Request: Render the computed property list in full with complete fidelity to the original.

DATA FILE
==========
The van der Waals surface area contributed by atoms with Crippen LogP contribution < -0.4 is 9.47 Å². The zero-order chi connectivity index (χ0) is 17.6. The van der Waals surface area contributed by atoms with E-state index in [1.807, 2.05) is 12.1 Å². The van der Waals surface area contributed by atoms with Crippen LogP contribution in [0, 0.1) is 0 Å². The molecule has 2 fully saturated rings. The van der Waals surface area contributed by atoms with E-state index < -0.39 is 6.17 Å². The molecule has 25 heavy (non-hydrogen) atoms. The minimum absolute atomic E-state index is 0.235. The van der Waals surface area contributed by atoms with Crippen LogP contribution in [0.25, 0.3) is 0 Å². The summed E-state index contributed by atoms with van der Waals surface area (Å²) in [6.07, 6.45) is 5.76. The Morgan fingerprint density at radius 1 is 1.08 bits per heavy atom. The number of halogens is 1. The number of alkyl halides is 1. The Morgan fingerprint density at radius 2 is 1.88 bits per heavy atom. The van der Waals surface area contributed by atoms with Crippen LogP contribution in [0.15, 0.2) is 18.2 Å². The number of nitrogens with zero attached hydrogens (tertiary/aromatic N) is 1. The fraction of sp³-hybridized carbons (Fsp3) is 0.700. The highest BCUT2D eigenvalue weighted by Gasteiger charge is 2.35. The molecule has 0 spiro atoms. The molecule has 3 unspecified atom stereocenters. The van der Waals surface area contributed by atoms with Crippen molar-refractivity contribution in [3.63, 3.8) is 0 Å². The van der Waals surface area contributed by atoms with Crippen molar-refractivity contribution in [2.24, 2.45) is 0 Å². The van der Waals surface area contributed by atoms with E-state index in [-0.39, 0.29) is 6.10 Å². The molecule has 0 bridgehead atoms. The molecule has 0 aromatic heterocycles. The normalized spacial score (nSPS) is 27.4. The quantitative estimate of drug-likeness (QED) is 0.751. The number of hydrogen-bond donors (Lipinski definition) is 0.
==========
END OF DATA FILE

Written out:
The van der Waals surface area contributed by atoms with Crippen LogP contribution < -0.4 is 9.47 Å². The zero-order chi connectivity index (χ0) is 17.6. The van der Waals surface area contributed by atoms with E-state index in [1.807, 2.05) is 12.1 Å². The van der Waals surface area contributed by atoms with Crippen LogP contribution in [0, 0.1) is 0 Å². The molecule has 2 fully saturated rings. The van der Waals surface area contributed by atoms with E-state index < -0.39 is 6.17 Å². The molecule has 25 heavy (non-hydrogen) atoms. The minimum absolute atomic E-state index is 0.235. The van der Waals surface area contributed by atoms with Crippen LogP contribution in [0.25, 0.3) is 0 Å². The summed E-state index contributed by atoms with van der Waals surface area (Å²) in [6.07, 6.45) is 5.76. The Morgan fingerprint density at radius 1 is 1.08 bits per heavy atom. The number of halogens is 1. The number of alkyl halides is 1. The Morgan fingerprint density at radius 2 is 1.88 bits per heavy atom. The van der Waals surface area contributed by atoms with Crippen LogP contribution in [0.15, 0.2) is 18.2 Å². The number of nitrogens with zero attached hydrogens (tertiary/aromatic N) is 1. The fraction of sp³-hybridized carbons (Fsp3) is 0.700. The highest BCUT2D eigenvalue weighted by Gasteiger charge is 2.35. The molecule has 0 spiro atoms. The molecule has 3 unspecified atom stereocenters. The van der Waals surface area contributed by atoms with Crippen molar-refractivity contribution in [3.63, 3.8) is 0 Å². The van der Waals surface area contributed by atoms with Crippen molar-refractivity contribution in [2.24, 2.45) is 0 Å². The van der Waals surface area contributed by atoms with E-state index in [-0.39, 0.29) is 6.10 Å². The molecule has 0 bridgehead atoms. The molecule has 0 aromatic heterocycles. The normalized spacial score (nSPS) is 27.4. The quantitative estimate of drug-likeness (QED) is 0.751. The number of hydrogen-bond donors (Lipinski definition) is 0.